22. #22
    Quote Originally Posted by Bluebrock View Post
    Mick Hucknell was indeed "a naughty boy" in his younger days. We were never bosum pals, but we were quite friendly from the mid 80's through to the late 90's. I am not sure why Diana was reluctant to do a full album with him. Perhaps she thought him too inexperienced at that point? We are talking late 1980's when he sent some demos to her. I told her i thought they would be a good musical match but she took little notice of me and decided to persue George Michael who seemingly had little or no interest in producing her. This of course did not go down too well with Diana. She had expressed her admiration for George and was sure that would be enough to persuade him. She loved Careless Whisper and A Different corner. I am sure he could have worked his magic on her, but he evidently did not want her to be difficult in the studio. George was a perfectionist. He was very professional and expected everyone to turn up on time and basically work to his instructions. Diana probably did not fit that particular request!
    Going slightly off topic she wanted R.Kelly to produce an album for her on the 90's. I thought that was a splendid idea at the time, but their respective schedules did not allow it. Obviously Diana had no incline of the scandals surrounding R Kelly!
    I have heard that about George, so can’t really imagine he would have taken kindly to any meddling in the recording studio. The expression on his face at the anniversary of the Apollo Theatre in 85 kind of hints at his true feelings.
    As regards R.Kelly, musically that could have been a dynamic combination. Imagine having had the opportunity to produce the legendary M’s Ross and not being able to find a time slot. How could that be lol.
    I find it odd that she never teamed up with Ashford & Simpson again. Perhaps lack of a major hit off The Boss was the reason.
    Returning to the topic of RHR&B, i consider I it an album at odds with itself. Not quite sure what it wants to be. “Shine” vs “Mr Lee”.

  23. #23
    Quote Originally Posted by Circa 1824 View Post
    I had the album, but I do nor remember Shine. I just now went to YouTube to hear it; I still don’t remember it. And, I see why I don’t remember it; it is completely unremarkable. Musically it was flat as a pancake. It was a second-rate rock/pop sound without without depth. It would have flopped had it been a single.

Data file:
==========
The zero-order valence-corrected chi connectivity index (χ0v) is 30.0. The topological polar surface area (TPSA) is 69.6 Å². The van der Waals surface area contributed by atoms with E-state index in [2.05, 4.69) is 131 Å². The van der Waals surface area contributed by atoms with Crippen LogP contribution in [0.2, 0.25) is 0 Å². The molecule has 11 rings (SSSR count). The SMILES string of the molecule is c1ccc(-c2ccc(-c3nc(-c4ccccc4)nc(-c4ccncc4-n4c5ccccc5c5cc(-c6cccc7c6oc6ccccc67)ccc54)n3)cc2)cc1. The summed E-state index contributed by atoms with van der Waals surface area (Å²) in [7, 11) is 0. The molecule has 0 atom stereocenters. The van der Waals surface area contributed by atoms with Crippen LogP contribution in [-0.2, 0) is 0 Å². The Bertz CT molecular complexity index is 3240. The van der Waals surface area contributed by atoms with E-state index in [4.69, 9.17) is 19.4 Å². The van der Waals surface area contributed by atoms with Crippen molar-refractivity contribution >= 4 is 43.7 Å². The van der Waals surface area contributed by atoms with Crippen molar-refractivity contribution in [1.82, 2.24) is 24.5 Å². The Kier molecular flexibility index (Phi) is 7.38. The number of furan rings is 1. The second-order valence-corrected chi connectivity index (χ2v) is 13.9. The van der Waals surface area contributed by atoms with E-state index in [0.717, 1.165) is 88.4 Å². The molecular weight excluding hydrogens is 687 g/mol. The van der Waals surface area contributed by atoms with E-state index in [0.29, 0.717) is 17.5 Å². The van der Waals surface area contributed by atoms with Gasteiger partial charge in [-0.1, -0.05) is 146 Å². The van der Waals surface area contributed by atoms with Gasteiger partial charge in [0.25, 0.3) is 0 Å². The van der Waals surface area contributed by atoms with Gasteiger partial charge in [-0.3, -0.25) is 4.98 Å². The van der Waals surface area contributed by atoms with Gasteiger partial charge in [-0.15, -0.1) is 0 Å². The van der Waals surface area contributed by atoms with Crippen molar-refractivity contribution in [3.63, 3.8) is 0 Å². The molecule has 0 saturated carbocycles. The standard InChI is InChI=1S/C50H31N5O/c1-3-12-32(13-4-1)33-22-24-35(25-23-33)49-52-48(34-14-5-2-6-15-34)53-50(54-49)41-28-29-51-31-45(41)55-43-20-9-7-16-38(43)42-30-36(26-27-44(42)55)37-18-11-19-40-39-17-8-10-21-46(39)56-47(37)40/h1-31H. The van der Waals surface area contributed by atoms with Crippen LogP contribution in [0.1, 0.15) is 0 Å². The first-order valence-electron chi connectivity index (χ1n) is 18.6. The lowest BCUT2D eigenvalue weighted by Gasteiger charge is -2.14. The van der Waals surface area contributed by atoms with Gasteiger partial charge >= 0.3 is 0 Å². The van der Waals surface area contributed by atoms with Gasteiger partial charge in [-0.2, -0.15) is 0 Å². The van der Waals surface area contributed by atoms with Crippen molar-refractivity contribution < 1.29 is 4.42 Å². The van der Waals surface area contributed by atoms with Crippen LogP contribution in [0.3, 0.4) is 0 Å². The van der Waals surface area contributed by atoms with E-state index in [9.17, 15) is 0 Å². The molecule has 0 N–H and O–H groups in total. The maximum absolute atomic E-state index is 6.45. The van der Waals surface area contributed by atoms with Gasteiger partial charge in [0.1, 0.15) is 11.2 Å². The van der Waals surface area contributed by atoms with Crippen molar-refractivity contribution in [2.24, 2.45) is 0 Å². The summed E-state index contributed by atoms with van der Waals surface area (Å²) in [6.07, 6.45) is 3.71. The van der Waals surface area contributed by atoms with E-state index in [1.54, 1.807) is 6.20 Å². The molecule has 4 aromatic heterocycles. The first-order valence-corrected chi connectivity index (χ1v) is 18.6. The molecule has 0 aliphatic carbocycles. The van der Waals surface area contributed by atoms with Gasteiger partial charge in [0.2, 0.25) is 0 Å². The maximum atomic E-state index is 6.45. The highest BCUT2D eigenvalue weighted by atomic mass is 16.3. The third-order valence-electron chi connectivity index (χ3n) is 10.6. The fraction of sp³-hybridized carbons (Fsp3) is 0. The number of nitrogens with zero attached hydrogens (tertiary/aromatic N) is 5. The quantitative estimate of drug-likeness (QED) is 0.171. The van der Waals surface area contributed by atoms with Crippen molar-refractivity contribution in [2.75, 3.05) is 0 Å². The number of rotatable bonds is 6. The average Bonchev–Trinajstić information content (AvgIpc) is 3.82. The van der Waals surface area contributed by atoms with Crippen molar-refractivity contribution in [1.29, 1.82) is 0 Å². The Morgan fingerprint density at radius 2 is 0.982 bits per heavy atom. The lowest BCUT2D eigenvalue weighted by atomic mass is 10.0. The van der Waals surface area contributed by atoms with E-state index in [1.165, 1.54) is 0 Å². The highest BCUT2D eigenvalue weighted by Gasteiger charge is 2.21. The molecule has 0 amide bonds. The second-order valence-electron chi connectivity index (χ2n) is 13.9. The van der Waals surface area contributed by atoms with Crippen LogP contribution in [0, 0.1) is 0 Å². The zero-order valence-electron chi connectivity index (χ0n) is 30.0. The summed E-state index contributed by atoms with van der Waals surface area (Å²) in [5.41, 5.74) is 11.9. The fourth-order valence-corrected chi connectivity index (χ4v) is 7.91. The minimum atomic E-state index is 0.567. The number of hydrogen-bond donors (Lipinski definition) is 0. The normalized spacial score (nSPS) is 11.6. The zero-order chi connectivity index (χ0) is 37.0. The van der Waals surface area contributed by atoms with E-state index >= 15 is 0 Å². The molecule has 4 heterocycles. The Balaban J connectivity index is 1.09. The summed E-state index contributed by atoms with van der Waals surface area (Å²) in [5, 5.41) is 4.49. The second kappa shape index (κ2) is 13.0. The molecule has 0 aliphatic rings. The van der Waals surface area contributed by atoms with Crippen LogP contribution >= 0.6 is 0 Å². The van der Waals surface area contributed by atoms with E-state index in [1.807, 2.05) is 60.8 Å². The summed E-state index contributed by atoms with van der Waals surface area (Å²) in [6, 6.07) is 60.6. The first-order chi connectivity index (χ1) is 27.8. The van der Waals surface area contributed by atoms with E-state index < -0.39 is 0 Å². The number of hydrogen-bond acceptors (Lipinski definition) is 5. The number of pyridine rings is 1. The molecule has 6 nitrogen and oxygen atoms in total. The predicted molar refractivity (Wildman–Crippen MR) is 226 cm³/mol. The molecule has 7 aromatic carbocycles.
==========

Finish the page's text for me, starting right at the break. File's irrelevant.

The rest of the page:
Was this because the song was lousy or the producing was lousy? Or both?

    I always hoped The Pet Shop Boys would work with and produce Diana.
    But do you enjoy the music of Simply Red though Circa?. This is the question. If not i can perhaps understand a little better your feelings on the song.
    I do like the Pet Shop Boys, but like Bluebrock, cant imagine it being that great a matchup for Diana. I loved what they did with Liza, but that’s a very different voice.

  24. #24
    Quote Originally Posted by Ollie9 View Post
    But do you enjoy the music of Simply Red though Circa?. This is the question. If not i can perhaps understand a little better your feelings on the song.
    I do like the Pet Shop Boys, but like Bluebrock, cant imagine it being that great a matchup for Diana. I loved what they did with Liza, but that’s a very different voice.
    The album they did with Dusty contained a couple of great songs, but way too many average at best tunes. Dusty herself was less than happy with the finished product, but Neil and Chris claimed to be happy with it.
    Liza's album was a little more consistent, but by no means great.
    I don't think they would have been a good match up for Diana. Three large ego's working together would have probably spelled disaster. There were many fraught moments with Dusty and Liza, but for differing reasons.

  25. #25
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    Quote Originally Posted by Ollie9 View Post
    I find it odd that she never teamed up with Ashford & Simpson again. Perhaps lack of a major hit off The Boss was the reason.
    I too do not understand why she turned a hard left from what made her great. Was it the Gene Simmons influence that pushed her into all these white rock directions that were not her strength and not the wishes of the fans?

    Honestly, I believe that Gene Simmons was the one to have put the bug in her ear to leave Motown and go for the big money elsewhere.

    She got the money, but lost her career. OMG, when I think about the garbage she put out during the RCA years vs. the utter brilliance of her Motown years ..... it is night and day ..... mind boggling.
    Last edited by Circa 1824; 10-11-2020 at 09:04 AM.

  26. #26
    Of all those white pop rock producers she approached, I only like Darryl Hall and Gary Katz unexpectedly.
    Barry Gibb was an odd option and George Michel would have been the same.

  27. #27
    Quote Originally Posted by Bluebrock View Post
    The album they did with Dusty contained a couple of great songs, but way too many average at best tunes. Dusty herself was less than happy with the finished product, but Neil and Chris claimed to be happy with it.
    Liza's album was a little more consistent, but by no means great.
    I don't think they would have been a good match up for Diana. Three large ego's working together would have probably spelled disaster. There were many fraught moments with Dusty and Liza, but for differing reasons.
    It’s been well documented that Dusty was an insecure, complex personality, so it’s no surprise there were fraught moments. Liza on the other hand has always come across as a real sweetie, if a bit manic at times. Am I being naive.

  28. #28
    Quote Originally Posted by Circa 1824 View Post
    I too do not understand why she turned a hard left from what made her great. Was it the Gene Simmons influence that pushed her into all these white rock directions that were not her strength and not the wishes of the fans?